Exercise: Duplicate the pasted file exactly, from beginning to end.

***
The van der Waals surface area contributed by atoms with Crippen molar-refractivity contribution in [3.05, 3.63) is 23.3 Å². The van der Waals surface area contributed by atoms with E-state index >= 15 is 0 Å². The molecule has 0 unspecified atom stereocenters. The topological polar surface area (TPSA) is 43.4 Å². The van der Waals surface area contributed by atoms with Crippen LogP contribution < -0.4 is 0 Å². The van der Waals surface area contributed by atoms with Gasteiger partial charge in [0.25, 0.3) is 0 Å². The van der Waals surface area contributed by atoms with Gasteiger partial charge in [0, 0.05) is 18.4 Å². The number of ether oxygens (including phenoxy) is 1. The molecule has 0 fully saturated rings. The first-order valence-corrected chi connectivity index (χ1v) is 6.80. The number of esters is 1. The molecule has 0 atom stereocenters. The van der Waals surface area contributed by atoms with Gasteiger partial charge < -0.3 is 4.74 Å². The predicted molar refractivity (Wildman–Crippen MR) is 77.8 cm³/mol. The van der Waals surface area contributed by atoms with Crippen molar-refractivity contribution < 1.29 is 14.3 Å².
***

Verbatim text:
The van der Waals surface area contributed by atoms with Crippen molar-refractivity contribution in [3.05, 3.63) is 23.3 Å². The van der Waals surface area contributed by atoms with E-state index >= 15 is 0 Å². The molecule has 0 unspecified atom stereocenters. The topological polar surface area (TPSA) is 43.4 Å². The van der Waals surface area contributed by atoms with Crippen LogP contribution < -0.4 is 0 Å². The van der Waals surface area contributed by atoms with Gasteiger partial charge in [0.25, 0.3) is 0 Å². The van der Waals surface area contributed by atoms with Gasteiger partial charge in [0, 0.05) is 18.4 Å². The number of ether oxygens (including phenoxy) is 1. The molecule has 0 fully saturated rings. The first-order valence-corrected chi connectivity index (χ1v) is 6.80. The number of esters is 1. The molecule has 0 atom stereocenters. The van der Waals surface area contributed by atoms with Gasteiger partial charge < -0.3 is 4.74 Å². The predicted molar refractivity (Wildman–Crippen MR) is 77.8 cm³/mol. The van der Waals surface area contributed by atoms with Crippen molar-refractivity contribution < 1.29 is 14.3 Å².